- Construction paper
- Activity Report
Step 1 Draw a picture of a neuron on a piece of notebook paper or colored paper.
Include the following parts and label them.
- cell body
You may use Figure 3.1 as a guide. Be sure that the neuron covers the entire width of the paper with the ends touching the edges of the paper. Be creative in your drawing. For example, you can include as many dendrites as you want. You may want to use yarn or other materials to represent parts of the neuron.
Step 2 Picture the direction a nerve impulse travels as you draw your neuron. Which path do you think a nerve impulse would take from your neuron to another neuron next to it? Draw arrows on your drawing to indicate the direction of the nerve impulse.
Step 3 Place your paper next to your neighbor's and be sure the edges do not touch each other. This space or gap between neurons is called the synapse (SIHN-apps). A nerve impulse must travel from one neuron to another across a synapse. At the synapse, chemicals called neurotransmitters (NUR-oh-trans-MIT-urs) are released from the axon of one neuron. The neurotransmitters travel across the gap to the dendrites of the next neuron to canyon the nerve impulse. Just as there are many types of neurons, there are many kinds of synapses. Different synapses can use different molecules as neurotransmitters.
Step 4 Look at Figure 3.3. You can see two neurons with a small space between them, which are similar to your paper models. Read Steps (a) through (d) for a closer look at how nerve cells work.
a. Dendrites are extensions of the nerve cell membrane. They are the nerve cell's receivers or antennae. They receive messages from receptors and other nerve cells and send them toward the cell body.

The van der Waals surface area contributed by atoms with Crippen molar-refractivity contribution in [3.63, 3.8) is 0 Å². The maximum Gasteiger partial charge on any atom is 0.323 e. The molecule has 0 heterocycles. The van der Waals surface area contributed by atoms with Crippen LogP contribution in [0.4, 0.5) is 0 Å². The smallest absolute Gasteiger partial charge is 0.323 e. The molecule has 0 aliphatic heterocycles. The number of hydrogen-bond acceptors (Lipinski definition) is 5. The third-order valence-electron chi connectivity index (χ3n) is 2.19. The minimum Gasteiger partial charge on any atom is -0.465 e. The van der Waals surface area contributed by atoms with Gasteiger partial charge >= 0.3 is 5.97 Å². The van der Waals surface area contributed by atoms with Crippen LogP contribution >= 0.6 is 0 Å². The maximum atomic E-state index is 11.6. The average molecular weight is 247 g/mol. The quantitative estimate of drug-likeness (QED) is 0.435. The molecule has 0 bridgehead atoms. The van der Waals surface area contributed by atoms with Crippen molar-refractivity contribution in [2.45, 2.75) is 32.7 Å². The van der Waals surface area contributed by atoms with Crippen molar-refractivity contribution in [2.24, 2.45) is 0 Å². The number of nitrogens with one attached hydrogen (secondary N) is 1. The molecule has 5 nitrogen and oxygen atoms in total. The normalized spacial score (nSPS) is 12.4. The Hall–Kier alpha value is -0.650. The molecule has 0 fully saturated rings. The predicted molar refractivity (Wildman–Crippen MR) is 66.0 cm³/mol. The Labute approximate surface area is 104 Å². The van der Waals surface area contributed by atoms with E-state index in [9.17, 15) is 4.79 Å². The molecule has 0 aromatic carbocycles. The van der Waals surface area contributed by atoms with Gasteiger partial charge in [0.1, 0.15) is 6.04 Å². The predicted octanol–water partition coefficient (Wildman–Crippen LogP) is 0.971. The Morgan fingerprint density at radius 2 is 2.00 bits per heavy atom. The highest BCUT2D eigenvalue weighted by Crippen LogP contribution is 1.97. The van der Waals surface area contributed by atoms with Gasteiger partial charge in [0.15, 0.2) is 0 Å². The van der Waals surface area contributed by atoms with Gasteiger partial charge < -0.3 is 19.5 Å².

b. Information received by the cell body is then passed to the axon.
c. The axon sends the impulse away from the cell body to the other end of the neuron. So if dendrites are like receivers, then axons are like transmitters that send out information to other neurons.
d. The space between two neurons is called the synapse. Chemicals called neurotransmitters pass the information from the axon end of one neuron to the dendrite end of the next neuron.
Some poisonous snakes have venom that can paralyze a person. How do you think the venom affects the nervous system?
What kinds of symptoms do you think a person would have if the axons of his or her nerve cells were damaged?
Activity 3-2: Drug Effects on Neurons
The nervous system is built of neurons. They carry electrical messages throughout the body. Neurons pass messages to other neurons and to other cells by releasing chemicals called neurotransmitters. Drugs can disturb the functions of neurotransmitter's. Neurotransmitters are released from the end of one neuron and travel across the gap (synapse) between neurons. Drugs can have many different effects on these events at synapses. You explore some of those effects in this activity.
Signs that read
- Message Sender
- Message Receiver
- Dopamine Pump
Tennis balls (about 20 to 30)
- 2 chairs
- Yarn or string
- Resources 1, 2, and 3
- Activity Report
Step 1 Read Resource 1.
Step 2 Look at Resource 2, Normal Transmission of Dopamine, as your teacher explains the process. Make sure you understand how dopamine is transferred from one neuron to another neuron across the synapse.
Step 3 Look at Resource 3, Cocaine's Effect on Neurons, as your teacher explains the process.
Step 4 Your group will be assigned a specific classification of drugs (stimulant or depressant). Discuss the following questions in your group.
- Is the drug a stimulant or a depressant?
- Use your text to determine what effect this drug type has on a neuron.
- Does the drug speed up or slow down the transmission of dopamine? Explain.
Step 5 Your group will teach the rest of the class what you have learned. Create a demonstration that illustrates the effect a specific drug has on the neurons. Decide what roles are necessary to successfully demonstrate the idea. Make your performance interesting for the class. Be creative. For example, your presentation can include music and the script can be a song, poem, or role-play.
- Sample answers to these questions will be provided upon request. Please send an email to firstname.lastname@example.org to request sample answers.
- Name and describe the three basic parts of a neuron.
- What is a synapse?
- Why are the neurotransmitters important?
- Why are nerve impulses like a “human wave in a sport's stadium?”